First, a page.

• Icarus

    You know that kid who insists on riding his skateboard down the steepest hill in the neighborhood, even though you're sure he's going to crash and skin his knee? That's Icarus. The young son of Daedalus and a beautiful slave named Naucrate, Icarus was curious, adventuresome, and reckless. A daredevil in the making, you can bet that his modern day heroes would have included Tony Hawk and Evel Knievel.

    Like any young boy, Icarus liked to test the limits of his father's patience. According to Ovid, while Daedalus diligently crafted his famous wings, Icarus goofed around, playing with the wax and generally getting in the way. And of course, when Daedalus tells Icarus not to fly too high, what does the boy go and do? He takes the express route towards the sun, and ends up melting his wings. It's kind of like when your dad says "Don't touch the stove, it's hot," and you immediately touch the stove and burn yourself. Lesson learned.

    Not surprisingly, Icarus has become a symbol for excessive aspiration and the danger of ignoring your parents' advice. The lesson is twofold: (1) don't try to reach your loftiest goals too quickly, because you might burn out (this is what people mean when they say, "Don't try to fly too close to the sun!); and (2) always listen to your parents, especially in situations involving wax wings and celestial bodies.

    Icarus's descent has inspired dozens of poems, songs, and paintings. W.H. Auden and Anne Sexton both immortalized him in short poems, and even Shakespeare namedrops Icarus in Henry VI, Part III. Icarus is also the name of a publication put out by the American Astronomical Society, in celebration of the boy's adventurous spirit.

  • King Minos

    Ruler of the island Crete, King Minos is powerful, vengeful, and often kind of childish. For example, when Poseidon sends him a beautiful bull, he declines to sacrifice it, because he thinks it is too handsome. This angers the sea god so much that he punishes Minos by causing his wife, Pasiphae, to fall in love with the bull. Oops. That'll teach him.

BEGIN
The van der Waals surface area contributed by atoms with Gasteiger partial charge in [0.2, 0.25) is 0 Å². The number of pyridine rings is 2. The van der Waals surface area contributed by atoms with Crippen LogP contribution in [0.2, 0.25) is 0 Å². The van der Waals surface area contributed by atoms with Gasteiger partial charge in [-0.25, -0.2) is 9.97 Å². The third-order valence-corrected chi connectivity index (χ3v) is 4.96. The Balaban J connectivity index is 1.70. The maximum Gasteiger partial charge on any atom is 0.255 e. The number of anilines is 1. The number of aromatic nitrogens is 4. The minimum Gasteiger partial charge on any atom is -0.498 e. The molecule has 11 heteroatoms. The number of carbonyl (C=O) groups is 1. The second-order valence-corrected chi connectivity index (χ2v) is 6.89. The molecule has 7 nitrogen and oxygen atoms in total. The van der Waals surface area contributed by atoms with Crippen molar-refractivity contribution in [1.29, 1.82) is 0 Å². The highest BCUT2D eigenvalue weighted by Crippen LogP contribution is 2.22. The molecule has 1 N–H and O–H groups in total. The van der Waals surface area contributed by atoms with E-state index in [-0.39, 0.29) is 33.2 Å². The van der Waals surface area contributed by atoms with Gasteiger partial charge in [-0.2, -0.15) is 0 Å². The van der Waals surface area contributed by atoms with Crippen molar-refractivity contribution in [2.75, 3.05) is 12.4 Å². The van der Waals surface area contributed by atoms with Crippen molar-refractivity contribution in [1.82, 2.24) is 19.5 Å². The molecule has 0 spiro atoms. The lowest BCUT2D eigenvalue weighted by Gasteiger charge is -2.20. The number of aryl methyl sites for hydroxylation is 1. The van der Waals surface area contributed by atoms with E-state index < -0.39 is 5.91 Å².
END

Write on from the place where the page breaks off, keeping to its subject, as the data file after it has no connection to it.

King Minos isn't especially forgiving, either, especially when it came to personal stuff. He and Daedalus were great buddies until the inventor got mixed up in Minos' personal affairs. According to different stories, Minos is angry with Daedalus for one of two things:

    (1) helping his wife seduce the handsome bull by building a cow suit for her

    (2) aiding Theseus in his escape from the Labyrinth (thanks to Daedalus, Theseus is able to navigate the Labyrinth and run off with King Minos' daughter)

    And of course, rather than have a heart-to-heart with Daedalus to talk about his feelings, King Minos imprisons the inventor and his son. Next best option, we guess. And Minos doesn't let go of a grudge either—too bad because his hunt for Daedalus is what leads to his death. On the bright side, once he's dead, King Minos becomes a judge of the dead down in the Underworld.

    King Minos isn't as popular as Daddy Daedalus and Punk-Son Icarus, but he does make an appearance as a villain in Percy Jackson: The Battle of the Labyrinth.